Ultimately, it is what the person does with the stuff on the ‘nets that determines anything. They can either use it for learning, or they can use it for crap.

    “This is something I’ve discussed with some of the Eduzendium sponsors, without a clear conclusion, but concern that it would take us two or three hours to write an article that a student didn’t finish in a semester.”

    How can one get to be able to do the former, instead of the latter?

    Comment by mike3 — January 31, 2010 @ 12:48 pm

  4. I pick the second option: we should strive to develop our minds well and direct our attention carefully.

    Given that we will do that, how can we use the Internet to improve our learning?

    I think this is an important question, because without the answer, we risk doing two alternatives:
    1. significantly under-using the Internet - missing out on its positive effects; or
    2. having our learning or our lifestyles disrupted by the Internet, through errors in our attempts to use it.

    I want to know the answer personally, and I think everyone should know.

    This is because I don’t trust any authority organisation (government, company, or church) to care about people’s education to teach people (children or adults) how to use the Internet to their advantage. Because of this, the responsibility falls to the people themselves (or in the case of young children, to their parents) to ensure that they use the Internet in a way that is beneficial to them. It should be a part of our culture, like writing.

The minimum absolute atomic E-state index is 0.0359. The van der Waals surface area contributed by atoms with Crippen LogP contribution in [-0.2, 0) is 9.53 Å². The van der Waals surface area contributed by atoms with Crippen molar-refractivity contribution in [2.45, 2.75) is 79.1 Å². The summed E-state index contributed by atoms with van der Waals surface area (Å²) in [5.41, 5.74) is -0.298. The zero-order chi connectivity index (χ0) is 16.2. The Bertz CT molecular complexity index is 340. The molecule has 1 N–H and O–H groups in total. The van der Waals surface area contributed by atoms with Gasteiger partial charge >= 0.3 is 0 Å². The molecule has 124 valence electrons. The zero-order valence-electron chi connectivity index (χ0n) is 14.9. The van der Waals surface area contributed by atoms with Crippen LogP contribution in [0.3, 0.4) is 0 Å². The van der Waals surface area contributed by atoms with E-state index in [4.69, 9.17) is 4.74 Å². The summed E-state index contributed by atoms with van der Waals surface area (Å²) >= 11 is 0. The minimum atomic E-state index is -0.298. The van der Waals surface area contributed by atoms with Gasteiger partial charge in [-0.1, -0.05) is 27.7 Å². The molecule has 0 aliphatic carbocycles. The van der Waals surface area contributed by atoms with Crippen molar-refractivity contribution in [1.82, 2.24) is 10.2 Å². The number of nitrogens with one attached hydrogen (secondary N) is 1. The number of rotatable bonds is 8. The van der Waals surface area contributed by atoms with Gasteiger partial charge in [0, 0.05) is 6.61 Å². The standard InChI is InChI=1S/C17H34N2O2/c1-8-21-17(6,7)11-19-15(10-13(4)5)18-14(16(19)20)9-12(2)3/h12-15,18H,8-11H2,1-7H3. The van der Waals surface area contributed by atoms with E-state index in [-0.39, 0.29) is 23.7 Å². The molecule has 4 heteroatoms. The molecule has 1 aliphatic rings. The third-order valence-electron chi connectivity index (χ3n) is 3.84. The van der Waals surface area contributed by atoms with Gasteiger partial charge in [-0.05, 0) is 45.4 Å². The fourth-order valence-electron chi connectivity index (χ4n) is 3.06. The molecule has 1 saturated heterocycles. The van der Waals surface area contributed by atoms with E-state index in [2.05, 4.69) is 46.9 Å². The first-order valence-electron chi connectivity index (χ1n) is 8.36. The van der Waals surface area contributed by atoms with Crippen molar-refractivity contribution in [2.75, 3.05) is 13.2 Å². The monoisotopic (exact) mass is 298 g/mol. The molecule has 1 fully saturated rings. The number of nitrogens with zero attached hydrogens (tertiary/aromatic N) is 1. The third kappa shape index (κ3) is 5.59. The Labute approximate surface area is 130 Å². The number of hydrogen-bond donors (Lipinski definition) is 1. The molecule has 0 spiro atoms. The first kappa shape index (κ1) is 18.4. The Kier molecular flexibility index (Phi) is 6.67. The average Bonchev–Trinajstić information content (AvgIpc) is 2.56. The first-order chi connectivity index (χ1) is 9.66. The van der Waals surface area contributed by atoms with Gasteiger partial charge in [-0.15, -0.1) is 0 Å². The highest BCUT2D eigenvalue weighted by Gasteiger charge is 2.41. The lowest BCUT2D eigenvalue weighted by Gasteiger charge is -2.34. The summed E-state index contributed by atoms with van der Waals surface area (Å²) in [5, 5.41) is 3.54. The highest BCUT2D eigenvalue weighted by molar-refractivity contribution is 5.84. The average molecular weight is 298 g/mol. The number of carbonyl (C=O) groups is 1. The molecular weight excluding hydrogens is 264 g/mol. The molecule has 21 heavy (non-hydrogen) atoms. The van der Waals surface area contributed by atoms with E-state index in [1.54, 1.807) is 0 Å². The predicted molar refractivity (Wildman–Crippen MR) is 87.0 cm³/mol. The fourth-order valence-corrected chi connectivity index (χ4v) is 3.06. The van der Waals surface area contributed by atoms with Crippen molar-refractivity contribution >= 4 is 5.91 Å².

Comment by Deschutron — February 1, 2010 @ 4:12 am

  5. Dear Mr Sanger,
    Hello and good morning/afternoon my name
    is Hua Yan Hu and I live in Australia.I
    have been reading about you on your
    biggest succsess “WIKIPEDIA” and I
    would want to congratulate you for
    all that you have done for the
    world!!! I would just want to ask you
    for your written permission to
    copy some of your great work(which I
    mean but I promise
    I will not make a copy of

    YEAR 7.



    Have a nice day Mr Sanger.

    Comment by Hua Yan Hu — March 4, 2010 @ 4:01 am

  6. Hello Hua Yan Hu, you don’t need to ask for anybody’s permission to copy any articles from Wikipedia. Wikipedia’s license lets you do that. Look up “Wikipedia license”!

    Comment by Larry Sanger — March 4, 2010 @ 9:36 am

  7. Hello Larry,

    I hope you are doing fine.

    I wrote a paper about Wikipedia and it would be great if you have a minute over the next day or so to comment. I would be most interested in your comments.

    This is the URL

    have a great day

    Comment by janette — May 12, 2010 @ 6:38 am